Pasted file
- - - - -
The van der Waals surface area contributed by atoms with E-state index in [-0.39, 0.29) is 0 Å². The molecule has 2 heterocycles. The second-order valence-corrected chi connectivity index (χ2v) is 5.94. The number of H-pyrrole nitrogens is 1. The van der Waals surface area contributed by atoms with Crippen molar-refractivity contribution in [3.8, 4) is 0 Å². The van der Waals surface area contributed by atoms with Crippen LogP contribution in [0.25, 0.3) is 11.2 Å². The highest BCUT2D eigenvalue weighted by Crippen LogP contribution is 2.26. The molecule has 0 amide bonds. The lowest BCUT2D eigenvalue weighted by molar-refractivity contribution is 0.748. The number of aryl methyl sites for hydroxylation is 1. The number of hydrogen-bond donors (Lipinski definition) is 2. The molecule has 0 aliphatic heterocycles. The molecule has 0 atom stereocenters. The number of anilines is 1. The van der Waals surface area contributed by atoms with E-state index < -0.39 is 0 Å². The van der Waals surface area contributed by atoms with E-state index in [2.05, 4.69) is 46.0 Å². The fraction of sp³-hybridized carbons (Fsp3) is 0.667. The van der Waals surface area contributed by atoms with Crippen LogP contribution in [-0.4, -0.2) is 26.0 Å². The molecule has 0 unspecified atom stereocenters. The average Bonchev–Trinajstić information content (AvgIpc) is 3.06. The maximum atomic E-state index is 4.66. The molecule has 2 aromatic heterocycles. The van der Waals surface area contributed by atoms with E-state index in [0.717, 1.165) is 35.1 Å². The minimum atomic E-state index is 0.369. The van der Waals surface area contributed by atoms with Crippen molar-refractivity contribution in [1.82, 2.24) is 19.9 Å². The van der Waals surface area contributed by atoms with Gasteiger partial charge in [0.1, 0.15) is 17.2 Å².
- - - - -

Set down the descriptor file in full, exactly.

The van der Waals surface area contributed by atoms with E-state index in [-0.39, 0.29) is 0 Å². The molecule has 2 heterocycles. The second-order valence-corrected chi connectivity index (χ2v) is 5.94. The number of H-pyrrole nitrogens is 1. The van der Waals surface area contributed by atoms with Crippen molar-refractivity contribution in [3.8, 4) is 0 Å². The van der Waals surface area contributed by atoms with Crippen LogP contribution in [0.25, 0.3) is 11.2 Å². The highest BCUT2D eigenvalue weighted by Crippen LogP contribution is 2.26. The molecule has 0 amide bonds. The lowest BCUT2D eigenvalue weighted by molar-refractivity contribution is 0.748. The number of aryl methyl sites for hydroxylation is 1. The number of hydrogen-bond donors (Lipinski definition) is 2. The molecule has 0 aliphatic heterocycles. The molecule has 0 atom stereocenters. The number of anilines is 1. The van der Waals surface area contributed by atoms with E-state index < -0.39 is 0 Å². The van der Waals surface area contributed by atoms with E-state index in [2.05, 4.69) is 46.0 Å². The fraction of sp³-hybridized carbons (Fsp3) is 0.667. The van der Waals surface area contributed by atoms with Crippen LogP contribution in [-0.4, -0.2) is 26.0 Å². The molecule has 0 unspecified atom stereocenters. The average Bonchev–Trinajstić information content (AvgIpc) is 3.06. The maximum atomic E-state index is 4.66. The molecule has 2 aromatic heterocycles. The van der Waals surface area contributed by atoms with E-state index in [0.717, 1.165) is 35.1 Å². The minimum atomic E-state index is 0.369. The van der Waals surface area contributed by atoms with Crippen molar-refractivity contribution in [1.82, 2.24) is 19.9 Å². The van der Waals surface area contributed by atoms with Gasteiger partial charge in [0.1, 0.15) is 17.2 Å².